The salient features of an ideal village may include strengthened participatory governance; planning of the village on the analogy of town planning; adequacy of basic civic amenities including health, education and social security; sustainable livelihood options with enhanced capabilities of the people; and an environment conducive for evolution of the individualism.
Q9: How do you involve the community in the holistic development of the villages?
No village can sustain its progress until involvement of community is maximised. In the Integrated Panchayat Development scenario where the Gram Panchayat has to function like the government, we try to involve majority of the people in different committees and so called ministries with the accountable role of planning, resource utilisation, regulation and sustaining the actions in the respective committee or ministry. With the complete transparency in the planning, decision making and resource utilisation, people do take part in the process and maximise their involvement.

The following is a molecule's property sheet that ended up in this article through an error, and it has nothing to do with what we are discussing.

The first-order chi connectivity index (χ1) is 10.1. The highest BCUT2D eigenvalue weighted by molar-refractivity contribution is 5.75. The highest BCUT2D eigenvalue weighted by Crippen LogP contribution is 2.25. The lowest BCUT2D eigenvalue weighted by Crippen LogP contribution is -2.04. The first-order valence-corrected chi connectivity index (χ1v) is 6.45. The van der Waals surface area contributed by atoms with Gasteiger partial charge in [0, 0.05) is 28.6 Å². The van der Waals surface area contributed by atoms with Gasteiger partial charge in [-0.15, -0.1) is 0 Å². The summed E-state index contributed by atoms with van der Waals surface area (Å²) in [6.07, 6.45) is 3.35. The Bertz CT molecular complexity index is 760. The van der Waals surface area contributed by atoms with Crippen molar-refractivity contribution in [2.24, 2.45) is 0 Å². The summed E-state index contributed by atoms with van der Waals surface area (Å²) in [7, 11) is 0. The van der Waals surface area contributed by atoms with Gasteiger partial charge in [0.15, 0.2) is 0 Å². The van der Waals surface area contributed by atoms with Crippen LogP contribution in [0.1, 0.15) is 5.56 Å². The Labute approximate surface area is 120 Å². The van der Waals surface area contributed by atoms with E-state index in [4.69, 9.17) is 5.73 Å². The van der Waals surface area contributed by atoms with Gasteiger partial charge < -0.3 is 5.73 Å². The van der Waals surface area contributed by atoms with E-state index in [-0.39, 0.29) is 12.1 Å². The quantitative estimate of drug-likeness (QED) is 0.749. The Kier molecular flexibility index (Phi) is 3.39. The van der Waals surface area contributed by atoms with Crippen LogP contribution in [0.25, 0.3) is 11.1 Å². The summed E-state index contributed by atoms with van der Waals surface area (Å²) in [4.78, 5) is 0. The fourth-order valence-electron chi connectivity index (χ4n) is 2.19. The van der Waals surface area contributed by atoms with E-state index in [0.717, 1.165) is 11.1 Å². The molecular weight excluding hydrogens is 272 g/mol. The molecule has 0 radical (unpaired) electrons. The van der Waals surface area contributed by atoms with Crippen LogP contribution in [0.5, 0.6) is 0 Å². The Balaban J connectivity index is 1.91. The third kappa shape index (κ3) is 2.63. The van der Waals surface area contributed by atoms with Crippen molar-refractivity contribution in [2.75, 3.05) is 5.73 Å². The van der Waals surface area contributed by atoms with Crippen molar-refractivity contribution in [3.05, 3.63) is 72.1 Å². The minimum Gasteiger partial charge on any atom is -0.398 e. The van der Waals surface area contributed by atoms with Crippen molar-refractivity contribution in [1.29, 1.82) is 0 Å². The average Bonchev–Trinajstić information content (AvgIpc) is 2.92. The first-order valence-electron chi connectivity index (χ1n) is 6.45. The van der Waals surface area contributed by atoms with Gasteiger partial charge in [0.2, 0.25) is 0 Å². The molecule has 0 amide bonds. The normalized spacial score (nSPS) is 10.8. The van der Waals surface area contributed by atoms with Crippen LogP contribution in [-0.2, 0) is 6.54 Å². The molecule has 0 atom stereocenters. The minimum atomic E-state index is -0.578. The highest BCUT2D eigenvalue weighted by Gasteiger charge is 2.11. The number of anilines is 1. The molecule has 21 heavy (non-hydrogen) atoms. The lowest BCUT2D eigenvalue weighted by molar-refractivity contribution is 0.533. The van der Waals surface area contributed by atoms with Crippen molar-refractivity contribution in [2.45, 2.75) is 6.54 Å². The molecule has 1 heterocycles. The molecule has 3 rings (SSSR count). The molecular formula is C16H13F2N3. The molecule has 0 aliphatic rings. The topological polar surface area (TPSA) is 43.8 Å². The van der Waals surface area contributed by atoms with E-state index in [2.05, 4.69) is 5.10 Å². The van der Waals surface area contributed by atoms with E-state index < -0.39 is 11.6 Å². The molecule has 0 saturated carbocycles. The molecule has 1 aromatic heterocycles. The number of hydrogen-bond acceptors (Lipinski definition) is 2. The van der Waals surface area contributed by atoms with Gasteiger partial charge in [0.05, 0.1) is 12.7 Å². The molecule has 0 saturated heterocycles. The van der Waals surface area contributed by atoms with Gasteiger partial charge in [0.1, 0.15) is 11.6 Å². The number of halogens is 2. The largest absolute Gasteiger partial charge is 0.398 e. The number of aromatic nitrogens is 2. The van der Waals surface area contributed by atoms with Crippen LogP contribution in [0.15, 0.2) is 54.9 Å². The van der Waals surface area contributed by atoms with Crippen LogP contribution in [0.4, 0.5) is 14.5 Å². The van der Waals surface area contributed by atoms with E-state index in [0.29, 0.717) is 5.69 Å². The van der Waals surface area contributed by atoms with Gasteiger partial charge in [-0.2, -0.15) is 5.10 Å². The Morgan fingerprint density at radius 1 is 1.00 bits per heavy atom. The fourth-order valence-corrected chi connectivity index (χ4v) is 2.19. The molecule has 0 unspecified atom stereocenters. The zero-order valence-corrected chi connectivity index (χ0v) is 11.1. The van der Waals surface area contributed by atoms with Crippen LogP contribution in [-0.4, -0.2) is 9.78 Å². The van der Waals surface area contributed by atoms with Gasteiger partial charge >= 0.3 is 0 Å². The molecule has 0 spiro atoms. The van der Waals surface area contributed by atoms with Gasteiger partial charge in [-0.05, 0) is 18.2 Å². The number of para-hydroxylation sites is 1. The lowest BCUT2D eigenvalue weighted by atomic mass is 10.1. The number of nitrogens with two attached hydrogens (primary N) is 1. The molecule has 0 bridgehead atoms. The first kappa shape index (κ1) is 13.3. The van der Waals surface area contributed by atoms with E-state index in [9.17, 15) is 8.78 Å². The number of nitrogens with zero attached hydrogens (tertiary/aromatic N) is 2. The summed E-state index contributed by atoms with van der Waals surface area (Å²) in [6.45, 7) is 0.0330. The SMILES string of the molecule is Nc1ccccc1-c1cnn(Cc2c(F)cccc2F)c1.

Q10: Which are the states other than Himachal Pradesh where you work or aim to work?
With the foot prints in 17 states, IIRD does have now PAN India presence. Apart from Himachal Pradesh, we have worked in Delhi, Uttarakhand, Uttar Pradesh, Haryana, Punjab, Jammu & Kashmir, Rajasthan, Jharkhand, Orissa, Tamil Nadu, Kerala, Andhra Pradesh, Karnataka, Goa, Chhattisgarh and Arunanchal Pradesh. Apart from this, we have some kinds of the interventions with Bhutan, Nepal, Papua New Guinea and Nigeria. Now the aim is to have full-fledged offices in atleast 5 developmental countries by 2020.